Stocks start the week lower as investors weigh Fed rate developments
Stocks start the week lower as investors weigh Fed rate developments

Stocks start the week lower as investors weigh Fed rate developments

06 February, 2023 2:32 PM

U.S. stocks fell on Monday as investors faced another mix of gains and weighed the outlook for interest rates after a January jobs report.

The S&P 500 (^GSPC) closed down 0.6%, while the Dow Jones Industrial Average (^DJI) fell a modest 40 points, or 0.1%. The tech-heavy Nasdaq Composite (^IXIC) fell 1%.

Dell Technologies ( DELL ) said Monday it will cut about 6,650 jobs, or about 5% of its global workforce, the latest in a wave of tech companies to announce layoffs. Shares fell 3% on Monday.

In a memo to employees, co-chief operating officer Jeff Clarke said the company was facing market conditions that "continue to erode with an uncertain future."

Elsewhere in the stock movement, shares of Bed Bath & Beyond ( BBBY ) shot up as much as 115% to climb above $6.50 on the back of the meme stock's recent rally.

In other pockets of the market, the US dollar strengthened for a third day in a row after rising 1% following Friday's jobs report.

Oil prices rose, with West Texas Intermediate (WTI) crude up 1.4% to $74.40 a barrel.

Monday's moves come after shares fell in the previous trading session but closed higher for the week. Despite Friday's declines, equity markets have been on an uptrend this year. Year to date in 2023, the S&P 500 is up 7.7% from Friday's close, the Nasdaq is up 14.7% after five straight weeks of gains, and the Dow is up 2.4%.

Whether that momentum will hold will be a big focus next week, especially after the government's monthly jobs report showed payrolls rose by 517,000 last month. For investors, it dampened the prospect that the Federal Reserve may hold off on raising interest rates this year. which is the expectation that has fueled this year's recovery.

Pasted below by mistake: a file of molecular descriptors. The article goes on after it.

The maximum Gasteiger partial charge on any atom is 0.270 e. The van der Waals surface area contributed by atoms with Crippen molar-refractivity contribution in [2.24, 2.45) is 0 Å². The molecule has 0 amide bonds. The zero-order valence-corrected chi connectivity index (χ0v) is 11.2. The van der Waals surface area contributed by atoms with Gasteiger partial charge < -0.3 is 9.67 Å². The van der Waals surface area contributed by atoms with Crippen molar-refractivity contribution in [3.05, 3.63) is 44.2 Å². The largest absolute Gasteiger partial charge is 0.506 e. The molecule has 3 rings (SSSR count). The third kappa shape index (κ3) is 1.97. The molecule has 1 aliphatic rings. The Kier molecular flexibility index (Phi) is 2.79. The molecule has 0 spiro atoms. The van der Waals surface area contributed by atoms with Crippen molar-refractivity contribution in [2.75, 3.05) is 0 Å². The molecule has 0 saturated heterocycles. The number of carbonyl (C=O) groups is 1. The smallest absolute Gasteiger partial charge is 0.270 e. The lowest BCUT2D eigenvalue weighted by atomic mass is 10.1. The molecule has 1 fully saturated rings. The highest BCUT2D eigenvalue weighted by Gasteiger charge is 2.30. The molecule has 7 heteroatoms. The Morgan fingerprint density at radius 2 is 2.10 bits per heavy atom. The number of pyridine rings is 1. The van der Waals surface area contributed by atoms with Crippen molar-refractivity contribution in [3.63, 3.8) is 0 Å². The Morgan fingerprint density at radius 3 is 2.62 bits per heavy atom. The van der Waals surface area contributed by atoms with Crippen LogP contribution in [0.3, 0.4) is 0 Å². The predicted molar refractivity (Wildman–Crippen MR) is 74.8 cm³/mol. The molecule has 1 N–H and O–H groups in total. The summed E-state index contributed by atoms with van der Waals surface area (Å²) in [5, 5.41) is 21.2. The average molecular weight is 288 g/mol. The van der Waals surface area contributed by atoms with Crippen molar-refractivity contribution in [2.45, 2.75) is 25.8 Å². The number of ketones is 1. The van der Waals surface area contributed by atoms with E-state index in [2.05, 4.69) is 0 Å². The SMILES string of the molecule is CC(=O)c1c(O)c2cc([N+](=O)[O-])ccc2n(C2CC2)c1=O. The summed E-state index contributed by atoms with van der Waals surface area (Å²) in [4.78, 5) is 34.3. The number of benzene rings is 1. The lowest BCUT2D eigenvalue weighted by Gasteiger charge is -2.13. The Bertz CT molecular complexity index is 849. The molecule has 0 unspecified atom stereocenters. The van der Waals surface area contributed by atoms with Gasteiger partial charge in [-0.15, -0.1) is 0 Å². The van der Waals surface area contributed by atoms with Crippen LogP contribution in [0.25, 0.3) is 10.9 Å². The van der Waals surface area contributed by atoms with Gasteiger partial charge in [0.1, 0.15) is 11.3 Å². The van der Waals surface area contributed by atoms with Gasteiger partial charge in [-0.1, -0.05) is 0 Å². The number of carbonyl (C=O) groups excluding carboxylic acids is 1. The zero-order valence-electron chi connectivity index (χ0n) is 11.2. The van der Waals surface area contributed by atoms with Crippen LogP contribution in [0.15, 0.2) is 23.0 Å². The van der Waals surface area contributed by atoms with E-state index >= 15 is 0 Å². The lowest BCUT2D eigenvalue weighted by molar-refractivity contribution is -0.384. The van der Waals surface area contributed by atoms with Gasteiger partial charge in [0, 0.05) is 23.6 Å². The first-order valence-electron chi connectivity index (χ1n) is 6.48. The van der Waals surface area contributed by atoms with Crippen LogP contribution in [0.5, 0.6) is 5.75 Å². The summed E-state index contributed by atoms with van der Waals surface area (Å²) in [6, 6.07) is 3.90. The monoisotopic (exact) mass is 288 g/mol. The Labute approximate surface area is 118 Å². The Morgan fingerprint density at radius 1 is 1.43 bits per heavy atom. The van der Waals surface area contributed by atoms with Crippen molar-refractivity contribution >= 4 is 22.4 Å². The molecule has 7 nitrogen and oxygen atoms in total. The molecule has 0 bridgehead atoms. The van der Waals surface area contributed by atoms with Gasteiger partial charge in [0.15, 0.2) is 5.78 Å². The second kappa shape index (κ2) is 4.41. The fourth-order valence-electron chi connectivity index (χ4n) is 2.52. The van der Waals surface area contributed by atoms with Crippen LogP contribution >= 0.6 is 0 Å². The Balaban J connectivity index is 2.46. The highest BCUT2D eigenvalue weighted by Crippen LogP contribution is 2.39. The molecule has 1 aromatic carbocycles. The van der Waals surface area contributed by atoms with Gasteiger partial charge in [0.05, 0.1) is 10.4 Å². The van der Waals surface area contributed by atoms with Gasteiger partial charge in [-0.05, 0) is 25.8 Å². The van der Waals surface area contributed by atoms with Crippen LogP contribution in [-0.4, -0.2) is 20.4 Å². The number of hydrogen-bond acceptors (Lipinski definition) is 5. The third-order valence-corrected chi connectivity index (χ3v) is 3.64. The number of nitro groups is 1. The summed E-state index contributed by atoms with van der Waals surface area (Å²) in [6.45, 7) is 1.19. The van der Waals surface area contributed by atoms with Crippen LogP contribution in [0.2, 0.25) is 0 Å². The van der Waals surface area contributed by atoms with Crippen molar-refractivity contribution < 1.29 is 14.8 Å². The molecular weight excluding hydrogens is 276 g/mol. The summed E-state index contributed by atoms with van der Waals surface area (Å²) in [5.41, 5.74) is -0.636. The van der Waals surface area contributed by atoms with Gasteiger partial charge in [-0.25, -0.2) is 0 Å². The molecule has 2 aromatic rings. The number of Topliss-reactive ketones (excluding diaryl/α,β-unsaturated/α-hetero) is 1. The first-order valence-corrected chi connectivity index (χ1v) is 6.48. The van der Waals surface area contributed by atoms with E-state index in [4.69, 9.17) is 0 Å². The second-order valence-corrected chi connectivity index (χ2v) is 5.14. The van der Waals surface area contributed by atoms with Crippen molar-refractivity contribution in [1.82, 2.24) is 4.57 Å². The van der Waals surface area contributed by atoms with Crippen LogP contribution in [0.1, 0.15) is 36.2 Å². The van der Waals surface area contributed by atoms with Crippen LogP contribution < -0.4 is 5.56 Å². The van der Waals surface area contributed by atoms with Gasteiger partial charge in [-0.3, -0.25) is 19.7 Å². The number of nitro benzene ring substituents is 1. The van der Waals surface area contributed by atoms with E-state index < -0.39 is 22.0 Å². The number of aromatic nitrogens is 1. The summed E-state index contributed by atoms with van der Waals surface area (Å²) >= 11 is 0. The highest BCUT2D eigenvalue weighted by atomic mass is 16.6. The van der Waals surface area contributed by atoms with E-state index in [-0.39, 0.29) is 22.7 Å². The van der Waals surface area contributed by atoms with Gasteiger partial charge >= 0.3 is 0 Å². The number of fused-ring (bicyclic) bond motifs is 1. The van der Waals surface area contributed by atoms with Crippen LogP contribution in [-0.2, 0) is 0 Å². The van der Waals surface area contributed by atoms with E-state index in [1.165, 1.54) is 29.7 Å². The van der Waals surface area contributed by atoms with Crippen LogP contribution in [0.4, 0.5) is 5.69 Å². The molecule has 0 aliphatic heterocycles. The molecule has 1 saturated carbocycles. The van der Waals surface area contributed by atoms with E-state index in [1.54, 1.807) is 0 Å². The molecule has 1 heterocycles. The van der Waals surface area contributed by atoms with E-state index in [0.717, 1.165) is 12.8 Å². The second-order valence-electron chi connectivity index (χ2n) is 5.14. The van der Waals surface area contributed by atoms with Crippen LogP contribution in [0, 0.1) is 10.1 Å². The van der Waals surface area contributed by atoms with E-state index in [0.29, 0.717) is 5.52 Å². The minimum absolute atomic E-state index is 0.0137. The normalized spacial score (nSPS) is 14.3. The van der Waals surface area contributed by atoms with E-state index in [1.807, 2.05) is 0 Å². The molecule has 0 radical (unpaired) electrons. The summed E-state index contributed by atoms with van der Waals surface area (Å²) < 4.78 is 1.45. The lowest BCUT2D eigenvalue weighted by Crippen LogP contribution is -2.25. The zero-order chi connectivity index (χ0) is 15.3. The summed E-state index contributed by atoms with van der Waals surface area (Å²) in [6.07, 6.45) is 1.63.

"Job creation in January was stunning and contrary to the market story earlier in the week, the Fed not only paused, but reversed course and cut interest rates later this year," said Yung-Yu Ma, chief investment strategist at BMO Wealth Management. Note. "If this strength in the labor market doesn't turn out to be a monthly blip, the hawks at the Fed are likely to stumble and keep rates higher for longer."

Investors will get more information on the U.S. central bank's response to recent jobs data when Fed Chairman Jerome Powell speaks at the Economic Club of Washington, DC on Tuesday.

"Looking ahead, the key question for markets is whether Powell's dovish behavior was intentional or accidental," the BofA team said, adding that Powell may strike a hawkish tone during his appearance this week. "We think the Fed's embrace of disinflation is real, and it was always going to be difficult for Powell to send a hawkish message after slowing the pace of hikes for the second time in as many talks."